immediately into questions about ontological categories (“Is JA saying that the

complex numbers are objects? Or properties (modes) of material objects?

Or . . .”). Putting questions of objecthood/properties on the back burner, I want

us to linger on just this claim of essential interdependence: no material cosmos

without engendering mathematics and no mathematical structures without the

engendering infrastructure of nature. I will encapsulate this conception of math-

ematical notions and truths as engendered by cosmic structure as generative

mathematics.

The second and perhaps more critical tenet I would like to propose concerns

our cognition (thinking of) mathematical notions and, eventually, mathematical

epistemology (our knowledge and justification of mathematical truths). The thesis

I am after is this: Our apprehension of mathematical notions is inseparable from

cosmic contact. And twice over: (1) Our mathematical cognition and knowledge is

The Cosmic Ensemble 349

inextricably linked to our cognition and knowledge of the material cosmos and (2)

our cognition and knowledge of one mathematical domain (e.g., below, Diophan-

tine equations) is inextricably linked to our cognition and knowledge of other

mathematical domains, for example, complex analytic and group theoretic facts.

Without lived human experience—of (1) the infrastructure of the cosmos and (2)

other findings by fellow human mathematicians across human history, we could not

cognize and know the mathematics we do cognize and do know. I will characterize

this thesis as evolutionary mathematical cognition.

Our second thesis should not be hurriedly forced into the philosophically

standard exclusionary vocabulary of a priori/a posteriori knowledge (cognition).

The notion of a priori/a posteriori is multiply ambiguous. Let us remind ourselves

of, for example, three famous glosses thereof—Descartes’ “known by the light of

(our) nature,” “Kant’s “known independently of sense experience,” and Frege’s

“knowledge justified by reasoning through absolutely general propositions.” On

the first notion, mathematical cognition, as I will pursue it, may be taken as a priori,

for it does emanate from our very cognitive nature, prior to and independent of any

specific sense impressions we might have during our lifetime. But this is only to

stress that the cognition is strictly dependent on our having the nature we have,

itself a product of our living in nature and cognizing it so that cosmic contact with

nature’s infrastructure is built into our cognitive system.

Moving on to the second gloss, it may well be that our mathematical cogni-

tion is a priori in being quite independent of sensory experiences we are about to

have in our lifetime, although I will argue against this much as well—where we are

in history, what communications impinge on us, what notions have emerged by the

time we live and think, will very much condition what cognitions we can attain and

what knowledge we can come to have, let alone actually have.

Finally, relating to our third gloss, our mathematical knowledge is now dis-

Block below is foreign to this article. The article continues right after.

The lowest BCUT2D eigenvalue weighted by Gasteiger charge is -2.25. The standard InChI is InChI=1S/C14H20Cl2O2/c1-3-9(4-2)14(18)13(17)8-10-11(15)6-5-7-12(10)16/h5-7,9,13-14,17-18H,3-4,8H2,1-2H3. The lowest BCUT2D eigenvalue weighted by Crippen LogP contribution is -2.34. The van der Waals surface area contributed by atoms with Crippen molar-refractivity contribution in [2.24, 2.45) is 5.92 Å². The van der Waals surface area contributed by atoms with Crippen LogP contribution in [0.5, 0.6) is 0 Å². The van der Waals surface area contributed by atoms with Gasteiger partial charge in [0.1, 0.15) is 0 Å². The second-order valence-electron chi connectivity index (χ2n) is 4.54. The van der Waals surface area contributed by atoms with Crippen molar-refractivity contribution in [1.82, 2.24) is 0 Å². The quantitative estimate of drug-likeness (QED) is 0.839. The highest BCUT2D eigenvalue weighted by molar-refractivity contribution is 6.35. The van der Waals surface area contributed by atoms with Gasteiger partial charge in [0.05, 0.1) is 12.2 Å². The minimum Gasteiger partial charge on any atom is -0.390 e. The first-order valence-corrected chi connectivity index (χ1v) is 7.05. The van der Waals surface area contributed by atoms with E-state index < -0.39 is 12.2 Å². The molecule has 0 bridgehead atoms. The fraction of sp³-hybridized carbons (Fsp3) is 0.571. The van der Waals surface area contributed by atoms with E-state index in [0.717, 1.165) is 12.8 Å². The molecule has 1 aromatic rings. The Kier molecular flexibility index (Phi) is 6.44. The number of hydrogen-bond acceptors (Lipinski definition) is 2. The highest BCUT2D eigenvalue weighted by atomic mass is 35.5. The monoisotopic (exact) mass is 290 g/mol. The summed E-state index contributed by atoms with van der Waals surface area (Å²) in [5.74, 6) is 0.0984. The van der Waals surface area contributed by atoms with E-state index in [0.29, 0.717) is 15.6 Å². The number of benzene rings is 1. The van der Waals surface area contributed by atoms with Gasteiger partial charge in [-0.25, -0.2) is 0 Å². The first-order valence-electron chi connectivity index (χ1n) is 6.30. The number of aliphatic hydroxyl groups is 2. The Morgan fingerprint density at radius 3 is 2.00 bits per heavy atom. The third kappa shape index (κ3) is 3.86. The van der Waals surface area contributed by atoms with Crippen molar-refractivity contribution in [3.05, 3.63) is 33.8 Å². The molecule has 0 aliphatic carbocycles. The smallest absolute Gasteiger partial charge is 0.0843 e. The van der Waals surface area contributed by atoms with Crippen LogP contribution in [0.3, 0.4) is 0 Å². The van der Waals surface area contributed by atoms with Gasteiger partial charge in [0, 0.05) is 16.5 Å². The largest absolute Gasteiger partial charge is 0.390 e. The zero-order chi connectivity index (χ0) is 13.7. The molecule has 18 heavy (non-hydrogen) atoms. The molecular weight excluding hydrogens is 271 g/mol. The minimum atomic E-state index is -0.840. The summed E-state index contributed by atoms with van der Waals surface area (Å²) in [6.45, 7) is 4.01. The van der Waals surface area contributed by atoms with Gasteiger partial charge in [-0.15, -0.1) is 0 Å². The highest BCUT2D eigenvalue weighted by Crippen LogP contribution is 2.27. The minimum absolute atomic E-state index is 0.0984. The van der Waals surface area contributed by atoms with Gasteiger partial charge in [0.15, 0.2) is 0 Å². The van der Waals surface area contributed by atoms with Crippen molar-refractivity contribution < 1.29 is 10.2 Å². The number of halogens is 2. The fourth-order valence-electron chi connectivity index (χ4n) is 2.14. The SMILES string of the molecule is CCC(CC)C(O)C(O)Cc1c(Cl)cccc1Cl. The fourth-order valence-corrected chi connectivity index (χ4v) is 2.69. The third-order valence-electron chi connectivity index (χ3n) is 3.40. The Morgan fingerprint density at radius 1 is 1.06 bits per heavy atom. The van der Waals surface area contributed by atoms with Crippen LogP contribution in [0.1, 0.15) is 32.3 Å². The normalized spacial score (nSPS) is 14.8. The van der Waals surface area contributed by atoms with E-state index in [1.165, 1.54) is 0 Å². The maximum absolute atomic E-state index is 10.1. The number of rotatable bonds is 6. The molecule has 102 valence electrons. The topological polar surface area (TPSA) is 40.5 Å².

tinctly not a priori for it involves a deeply specific subject matter. Key to the case

I will discuss are fine-tuned generalizations about elliptic curves and modular

forms, about finite abelian groups-generating curves, and about analytic functions

on the complex plane, none of which is resolvable to purely general logical or set

theoretic propositions.

Mathematical dualism (as early as Plato and Theaetetus and all the way to the

above Gödel–Hermite) is inextricably linked with mind–body dualism—it is our

conception of how we are cognitively structured and consequently how we appre-

hend truths (e.g., as opposed to Him) that feeds into our segregating apart math-

ematics and material (physical, cosmic) nature.

So let us linger, if only for a moment, on our own all-too-human dualism of

mind and body. We tend to teach our students the metaphysical dualism first, the

separation of two disjoint realms of existence—immaterial minds versus material

bodies. We then add on, as derivative, remarks on a consequent epistemological

350 Joseph Almog

dualism—we know the bodies—our own or others’—by the senses, but we know

our own minds by sheer intellectual introspection (and not by the senses).5

So goes our common teaching. Earlier reflection on this hard case convinced

me that the true chain of reasons in the human dualism case runs the other way

round. The primal dualism (in both senses of the adjective—temporal priority and

fundamentality) is an epistemic dualism—the way we know our own psychological

states strikes us as totally—categorically—different from the way we know our

body (and other bodies). To accommodate the split in modes of knowledge, we go

on to posit correspondingly disjoint realms of objects to match the segregated

epistemological channels—a realm of bodies, to be known by the senses, versus a

realm of (our own) minds, to be known by the sense-free intellect.6

In a similar vein, I see the chain of philosophical reasons running the other

way round with this new case of fundamental dualism—the mathematics versus

nature segregation. Again, we teach the dualism as starting from an “obvious”